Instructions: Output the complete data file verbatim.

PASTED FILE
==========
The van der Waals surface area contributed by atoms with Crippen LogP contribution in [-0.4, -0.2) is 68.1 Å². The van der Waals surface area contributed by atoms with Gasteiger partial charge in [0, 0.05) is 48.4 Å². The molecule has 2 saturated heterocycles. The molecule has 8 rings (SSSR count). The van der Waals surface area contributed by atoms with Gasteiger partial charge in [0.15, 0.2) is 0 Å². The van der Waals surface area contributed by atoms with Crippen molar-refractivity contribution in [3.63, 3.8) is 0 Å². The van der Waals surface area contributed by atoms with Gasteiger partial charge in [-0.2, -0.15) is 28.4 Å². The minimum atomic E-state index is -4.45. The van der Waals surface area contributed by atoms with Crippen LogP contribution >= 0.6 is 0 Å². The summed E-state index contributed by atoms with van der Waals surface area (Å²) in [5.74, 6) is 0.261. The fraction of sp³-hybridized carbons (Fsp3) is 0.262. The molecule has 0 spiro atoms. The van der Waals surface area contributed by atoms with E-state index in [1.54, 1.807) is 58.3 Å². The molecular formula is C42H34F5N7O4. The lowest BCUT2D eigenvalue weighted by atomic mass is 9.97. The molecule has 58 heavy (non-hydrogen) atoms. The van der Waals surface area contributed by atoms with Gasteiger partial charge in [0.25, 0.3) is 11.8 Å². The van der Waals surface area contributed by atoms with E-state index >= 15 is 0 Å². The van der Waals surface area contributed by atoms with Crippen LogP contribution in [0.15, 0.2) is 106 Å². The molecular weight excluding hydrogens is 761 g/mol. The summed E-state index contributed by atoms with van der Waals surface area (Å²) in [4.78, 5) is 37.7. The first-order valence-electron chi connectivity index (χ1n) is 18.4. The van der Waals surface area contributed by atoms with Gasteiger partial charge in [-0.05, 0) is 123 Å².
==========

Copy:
The van der Waals surface area contributed by atoms with Crippen LogP contribution in [-0.4, -0.2) is 68.1 Å². The van der Waals surface area contributed by atoms with Gasteiger partial charge in [0, 0.05) is 48.4 Å². The molecule has 2 saturated heterocycles. The molecule has 8 rings (SSSR count). The van der Waals surface area contributed by atoms with Gasteiger partial charge in [0.15, 0.2) is 0 Å². The van der Waals surface area contributed by atoms with Crippen molar-refractivity contribution in [3.63, 3.8) is 0 Å². The van der Waals surface area contributed by atoms with Gasteiger partial charge in [-0.2, -0.15) is 28.4 Å². The minimum atomic E-state index is -4.45. The van der Waals surface area contributed by atoms with Crippen LogP contribution >= 0.6 is 0 Å². The summed E-state index contributed by atoms with van der Waals surface area (Å²) in [5.74, 6) is 0.261. The fraction of sp³-hybridized carbons (Fsp3) is 0.262. The molecule has 0 spiro atoms. The van der Waals surface area contributed by atoms with E-state index in [1.54, 1.807) is 58.3 Å². The molecular formula is C42H34F5N7O4. The lowest BCUT2D eigenvalue weighted by atomic mass is 9.97. The molecule has 58 heavy (non-hydrogen) atoms. The van der Waals surface area contributed by atoms with Gasteiger partial charge in [0.25, 0.3) is 11.8 Å². The van der Waals surface area contributed by atoms with E-state index >= 15 is 0 Å². The van der Waals surface area contributed by atoms with Crippen LogP contribution in [0.15, 0.2) is 106 Å². The molecular weight excluding hydrogens is 761 g/mol. The summed E-state index contributed by atoms with van der Waals surface area (Å²) in [4.78, 5) is 37.7. The first-order valence-electron chi connectivity index (χ1n) is 18.4. The van der Waals surface area contributed by atoms with Gasteiger partial charge in [-0.05, 0) is 123 Å².